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How the “Lost Cities” of the Amazon Were Finally Discovered

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How the “Lost Cities” of the Amazon Were Finally Discovered

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About a decade and a half ago, The Lost City of Z seemed to have been placed front-and-center in most bookstores of the English-speaking world. It was the first book by journalist David Grann, and it handily proved that he knew how to deal with history in a way that could capture the public imagination. (His second, Killers of the Flower Moon, provided the basis for the acclaimed Martin Scorsese film now in theaters.) Subtitled A Tale of Deadly Obsession in the Amazon, the book tells of British explorer Captain Percy Fawcett, who went missing with his son in that vast jungle back in 1925. They’d been looking for the “lost city” of the title, of whose existence Fawcett had been convinced by what may now strike us as rather scant evidence.

“The idea was based on rumors that had circulated for centuries that there were once large cities, filled with people, deep in the Amazon,” says the narrator of the Vox Atlas video above, fired by the discovery of grand capitals like Tenochtitlan in modern-day Mexico and Cusco in Peru. Experts, for their part, “believed that this rainforest was simply too hostile and too remote to ever have supported cities.”

More recently, scientists started identifying man-made ditches and mounds all over the Amazon, which complicated the picture considerably. Instead of the extravagant metropolis intimated by explorers in the centuries before him, Fawcett only encountered small groups of natives living in simple villages. The consensus came to hold that a host of environmental, geological, and biological factors conspired against the growth of large-scale civilizations in the rainforest.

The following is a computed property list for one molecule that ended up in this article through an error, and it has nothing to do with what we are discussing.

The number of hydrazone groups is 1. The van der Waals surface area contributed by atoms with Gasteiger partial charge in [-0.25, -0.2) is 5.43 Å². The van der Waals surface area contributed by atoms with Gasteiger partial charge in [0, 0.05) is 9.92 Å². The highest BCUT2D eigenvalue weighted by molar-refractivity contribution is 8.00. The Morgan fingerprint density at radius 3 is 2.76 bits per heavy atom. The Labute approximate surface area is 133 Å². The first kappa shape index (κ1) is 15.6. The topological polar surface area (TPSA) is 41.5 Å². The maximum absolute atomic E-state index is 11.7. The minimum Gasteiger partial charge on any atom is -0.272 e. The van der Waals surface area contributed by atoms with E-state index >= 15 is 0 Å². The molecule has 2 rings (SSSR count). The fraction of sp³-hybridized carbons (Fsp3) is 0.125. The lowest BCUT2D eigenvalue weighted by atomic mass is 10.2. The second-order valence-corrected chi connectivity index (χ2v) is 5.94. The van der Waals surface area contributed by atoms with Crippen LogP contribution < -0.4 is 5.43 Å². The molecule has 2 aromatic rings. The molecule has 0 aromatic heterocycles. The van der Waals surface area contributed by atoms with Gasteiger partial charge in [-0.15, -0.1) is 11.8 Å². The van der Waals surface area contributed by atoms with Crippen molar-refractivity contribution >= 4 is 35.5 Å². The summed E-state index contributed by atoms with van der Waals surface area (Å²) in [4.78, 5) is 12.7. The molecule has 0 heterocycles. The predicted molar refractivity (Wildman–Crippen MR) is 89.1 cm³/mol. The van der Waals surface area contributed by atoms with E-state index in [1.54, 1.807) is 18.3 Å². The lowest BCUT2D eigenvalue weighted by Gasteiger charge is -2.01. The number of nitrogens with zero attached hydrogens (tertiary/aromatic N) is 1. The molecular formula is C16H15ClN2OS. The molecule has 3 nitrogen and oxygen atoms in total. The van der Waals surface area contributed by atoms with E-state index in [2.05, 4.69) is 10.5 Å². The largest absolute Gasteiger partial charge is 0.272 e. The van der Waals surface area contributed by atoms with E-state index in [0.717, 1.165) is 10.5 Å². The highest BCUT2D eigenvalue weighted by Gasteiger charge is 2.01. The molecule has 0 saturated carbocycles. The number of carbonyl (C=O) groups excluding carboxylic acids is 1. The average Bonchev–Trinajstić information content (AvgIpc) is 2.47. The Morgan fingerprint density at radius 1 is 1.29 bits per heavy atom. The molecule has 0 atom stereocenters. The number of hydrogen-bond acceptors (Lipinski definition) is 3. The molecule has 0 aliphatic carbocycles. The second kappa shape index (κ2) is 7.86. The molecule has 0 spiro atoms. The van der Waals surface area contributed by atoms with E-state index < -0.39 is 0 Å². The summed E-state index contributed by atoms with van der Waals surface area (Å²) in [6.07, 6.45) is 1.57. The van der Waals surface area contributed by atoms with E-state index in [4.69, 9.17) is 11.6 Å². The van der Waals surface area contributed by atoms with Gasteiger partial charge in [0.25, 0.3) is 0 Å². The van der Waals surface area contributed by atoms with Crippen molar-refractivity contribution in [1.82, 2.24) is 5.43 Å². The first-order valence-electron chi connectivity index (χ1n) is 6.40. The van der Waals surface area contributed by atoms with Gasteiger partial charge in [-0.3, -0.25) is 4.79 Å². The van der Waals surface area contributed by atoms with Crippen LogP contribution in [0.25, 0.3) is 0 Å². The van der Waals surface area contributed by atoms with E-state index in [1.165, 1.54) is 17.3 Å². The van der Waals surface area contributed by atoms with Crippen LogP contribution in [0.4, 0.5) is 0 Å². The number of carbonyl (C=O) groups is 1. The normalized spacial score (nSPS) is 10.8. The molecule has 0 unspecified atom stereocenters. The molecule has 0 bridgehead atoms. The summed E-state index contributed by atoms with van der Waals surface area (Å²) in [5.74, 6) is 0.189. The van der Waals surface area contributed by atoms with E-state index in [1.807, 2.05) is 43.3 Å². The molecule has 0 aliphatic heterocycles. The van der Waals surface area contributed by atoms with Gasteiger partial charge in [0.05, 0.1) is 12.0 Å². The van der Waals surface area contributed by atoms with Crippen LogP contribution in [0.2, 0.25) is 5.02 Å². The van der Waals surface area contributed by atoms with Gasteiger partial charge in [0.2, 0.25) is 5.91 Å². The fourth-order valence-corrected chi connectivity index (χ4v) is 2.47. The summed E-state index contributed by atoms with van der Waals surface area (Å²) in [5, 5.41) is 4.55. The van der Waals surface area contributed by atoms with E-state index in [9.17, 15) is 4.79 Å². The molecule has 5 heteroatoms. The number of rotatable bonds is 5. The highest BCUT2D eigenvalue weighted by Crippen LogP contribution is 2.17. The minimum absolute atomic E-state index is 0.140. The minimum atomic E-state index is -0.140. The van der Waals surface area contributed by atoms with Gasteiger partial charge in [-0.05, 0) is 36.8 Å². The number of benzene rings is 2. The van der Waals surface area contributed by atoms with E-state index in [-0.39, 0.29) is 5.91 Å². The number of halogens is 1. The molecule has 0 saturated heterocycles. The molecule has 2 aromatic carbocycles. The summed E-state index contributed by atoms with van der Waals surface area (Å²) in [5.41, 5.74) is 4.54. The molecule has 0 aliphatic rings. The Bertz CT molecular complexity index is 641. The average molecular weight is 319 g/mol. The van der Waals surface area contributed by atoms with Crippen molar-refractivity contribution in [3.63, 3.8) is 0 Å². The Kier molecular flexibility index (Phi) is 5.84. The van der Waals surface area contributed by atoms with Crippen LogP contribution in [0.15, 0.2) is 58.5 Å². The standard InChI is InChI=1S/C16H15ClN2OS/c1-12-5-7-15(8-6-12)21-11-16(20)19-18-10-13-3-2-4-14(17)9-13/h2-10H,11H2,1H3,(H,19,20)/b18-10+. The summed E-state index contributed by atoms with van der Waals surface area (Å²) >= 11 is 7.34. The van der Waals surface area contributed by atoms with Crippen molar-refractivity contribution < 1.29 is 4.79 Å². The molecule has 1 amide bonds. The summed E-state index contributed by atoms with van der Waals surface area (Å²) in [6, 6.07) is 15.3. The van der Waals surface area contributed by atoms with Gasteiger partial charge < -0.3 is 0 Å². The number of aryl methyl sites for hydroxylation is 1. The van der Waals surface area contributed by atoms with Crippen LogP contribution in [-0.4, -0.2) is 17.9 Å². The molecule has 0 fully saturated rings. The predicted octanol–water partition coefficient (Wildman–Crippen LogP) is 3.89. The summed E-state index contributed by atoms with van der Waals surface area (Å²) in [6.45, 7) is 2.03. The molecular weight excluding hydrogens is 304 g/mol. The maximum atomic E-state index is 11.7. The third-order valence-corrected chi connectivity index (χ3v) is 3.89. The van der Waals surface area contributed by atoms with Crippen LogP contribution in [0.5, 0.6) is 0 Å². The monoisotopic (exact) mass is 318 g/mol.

But “it turns out, Fawcett was looking in the right place, just for the wrong thing.” He never took note of patches of intentionally cultivated fertile soil, ditches where once stood walls leading to a plaza, and “delineated areas for gardens and orchards.” Though none of this quite suggested the fabled El Dorado, “over the past few decades, experts have uncovered evidence of large settlements all over the Amazon,” a single one of which could have had up to 60,000 inhabitants. By the time Fawcett arrived in the early twentieth century, most of those locals had long since died of European-imported diseases, leaving their wood- and-Earth structures to decompose. Given how far transport and construction technologies have come since then, perhaps it’s time to try out a different obsession: not over finding old Amazonian cities, but building new ones.

Related content:

The Sistine Chapel of the Ancients: Archaeologists Discover 8 Miles of Art Painted on Rock Walls in the Amazon

Tour the Amazon with Google Street View; No Passport Needed

Explorer David Livingstone’s Diary (Written in Berry Juice) Now Digitized with New Imaging Technology

Hear Ernest Shackleton Speak About His Antarctic Expedition in a Rare 1909 Recording

Listen to Plato Invent the Myth of Atlantis (360 B.C)

Based in Seoul, Colin Marshall writes and broadcasts on cities, language, and culture. His projects include the Substack newsletter Books on Cities, the book The Stateless City: a Walk through 21st-Century Los Angeles and the video series The City in Cinema. Follow him on Twitter at @colinmarshall or on Facebook.

 



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